“Hasn’t been through initiation rites” (Video)
Newt Gingrich, former speaker of the house says the Establishment see’s Donald Trump as a threat because, “He’s an outsider. He’s not part of the club. He’s uncontrollable. Hasn’t been through the initiation rites. He didn’t belong to the secret society.” Media analyst Mark Dice explains the implications of this startling revelation.
In many ways, the Pine Bush UFO Festival is like any other small town street fair: people sell fried dough from plywood stands, kids hand-dip candles, and couples sway their hips to a cover band’s rendition of “Hey Jealousy.” The difference, though, is that the tables filled with handmade jewelry and handouts from the local rotary clubs are interspersed with offerings of a different kind: tarot card readings, healing crystals, and enough alien kitsch to fill a black hole.
Known among locals as “the Roswell of the East Coast,” Pine Bush has a long history as a hotbed for extraterrestrial activity. Residents of the town, located about two hours north of the city, have been logging reports of bizarre sightings since the early 1900s, though things really took off, so to speak, between the ‘50s and ‘90s.
Hundreds of witnesses claim to have seen everything from boomerang-shaped objects shooting through the sky to strobe lights flashing in the hamlet’s formerly wooded areas. Sightings curtailed sharply in the late ‘90s thanks to rampant development in the open spaces, but by then it hardly mattered: Pine Bush’s reputation as an extraterrestrial salt lick had been firmly cemented for decades.
These days, believers and non-believers alike are happy to capitalize on the alien aesthetic. Locals chow down at the Cup and Saucer, a roadside diner with a sign featuring a spaceship beaming up a mug of coffee.
At a cafe called “All Things Delicious,” owner Kirsten Drossell peeks from behind a strand of Martian bunting. She tells me that local businesses—hers included—try to stay on brand with whatever the rest of the town is up to, whether it’s a season, holiday or, in this case, festival dedicated to space invaders.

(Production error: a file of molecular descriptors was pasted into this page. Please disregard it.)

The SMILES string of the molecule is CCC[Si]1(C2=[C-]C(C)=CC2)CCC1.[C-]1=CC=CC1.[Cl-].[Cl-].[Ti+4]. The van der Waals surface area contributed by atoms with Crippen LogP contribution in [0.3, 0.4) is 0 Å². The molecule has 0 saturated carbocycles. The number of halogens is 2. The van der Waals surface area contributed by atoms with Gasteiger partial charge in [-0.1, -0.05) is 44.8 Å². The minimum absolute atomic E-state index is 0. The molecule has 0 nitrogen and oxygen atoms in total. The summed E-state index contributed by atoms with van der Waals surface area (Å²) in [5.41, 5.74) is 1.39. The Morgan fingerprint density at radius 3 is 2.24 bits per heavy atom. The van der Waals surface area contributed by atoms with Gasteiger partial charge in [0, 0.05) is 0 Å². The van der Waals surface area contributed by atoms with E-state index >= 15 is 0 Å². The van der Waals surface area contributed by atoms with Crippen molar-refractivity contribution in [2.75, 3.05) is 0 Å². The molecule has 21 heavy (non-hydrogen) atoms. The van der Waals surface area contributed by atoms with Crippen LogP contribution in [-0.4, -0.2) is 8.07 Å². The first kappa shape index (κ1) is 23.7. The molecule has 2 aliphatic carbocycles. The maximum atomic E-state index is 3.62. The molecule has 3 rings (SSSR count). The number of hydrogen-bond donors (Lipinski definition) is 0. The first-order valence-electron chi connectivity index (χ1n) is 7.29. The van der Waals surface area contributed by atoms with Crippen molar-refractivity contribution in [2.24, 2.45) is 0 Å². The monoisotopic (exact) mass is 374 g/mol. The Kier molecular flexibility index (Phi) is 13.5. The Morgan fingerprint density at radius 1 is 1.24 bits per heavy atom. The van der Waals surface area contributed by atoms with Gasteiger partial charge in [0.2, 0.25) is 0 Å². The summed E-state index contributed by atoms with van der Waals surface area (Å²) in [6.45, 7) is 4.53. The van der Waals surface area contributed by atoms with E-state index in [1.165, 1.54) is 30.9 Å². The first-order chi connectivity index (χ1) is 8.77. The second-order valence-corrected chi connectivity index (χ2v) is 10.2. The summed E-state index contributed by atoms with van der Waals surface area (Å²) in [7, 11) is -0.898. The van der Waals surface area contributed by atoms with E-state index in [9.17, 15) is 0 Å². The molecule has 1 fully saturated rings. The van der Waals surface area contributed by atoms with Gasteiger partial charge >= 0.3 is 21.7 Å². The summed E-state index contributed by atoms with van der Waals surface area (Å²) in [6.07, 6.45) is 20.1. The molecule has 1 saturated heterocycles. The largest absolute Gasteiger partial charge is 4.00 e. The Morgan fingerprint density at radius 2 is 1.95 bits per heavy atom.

“I think it’s good for small businesses to say, ‘Yep, this is what we’re doing today,’” she said, gesturing toward a case filled with dyed green confections. “So these all come down tomorrow. The green cream puffs are only for today.”
I asked her whether she believes that aliens have a particular affinity for Pine Bush. “I really don’t decide one way or the other,” she said. “Yeah, stuff may be out there. And maybe it’s not.”
One of the most striking elements of the UFO Fest is the genuine, almost academic approach to considering extraterrestrial life, contrasted sharply with the blatantly absurd—the tinfoil hats, the Mulder/Scully 2016 t-shirts, the bug-eyed alien tchotchkes teeming from everywhere. The event was capped off with the shortest but most enthusiastic parade I have ever seen, with a handful of local businesses going all out on their floats, the same ones they’ve surely dusted off since the festival’s inception six years ago.
A set of Stormtroopers wandered up and down the street, posing for photos with kids clutching life-sized inflatable aliens. Captivating snippets of conversation drifted through the air: ”If evolution is true, there are about 20 missing links,” I heard a guy in mirrored sunglasses say. “If Jesus came down right now, he’d be arrested,” said another.
William Wiand, a ponytailed man wearing a t-shirt tucked into his pressed cerulean jeans, was taking questions underneath a large tent. As a lifelong “experiencer,” he was one of the festival’s marquee speakers, and his presentation had just concluded as I sidled into a metal folding chair.
On the drive to Pine Bush, I couldn’t help but notice the number of “Trump for President” yard signs dotting meticulous, rolling lawns—the candidate won Orange County by more than 50 percentage points. Given Trump’s disdain for outsiders, I wondered how warm a reception aliens could realistically expect from a group intent on building a wall at the Mexican border.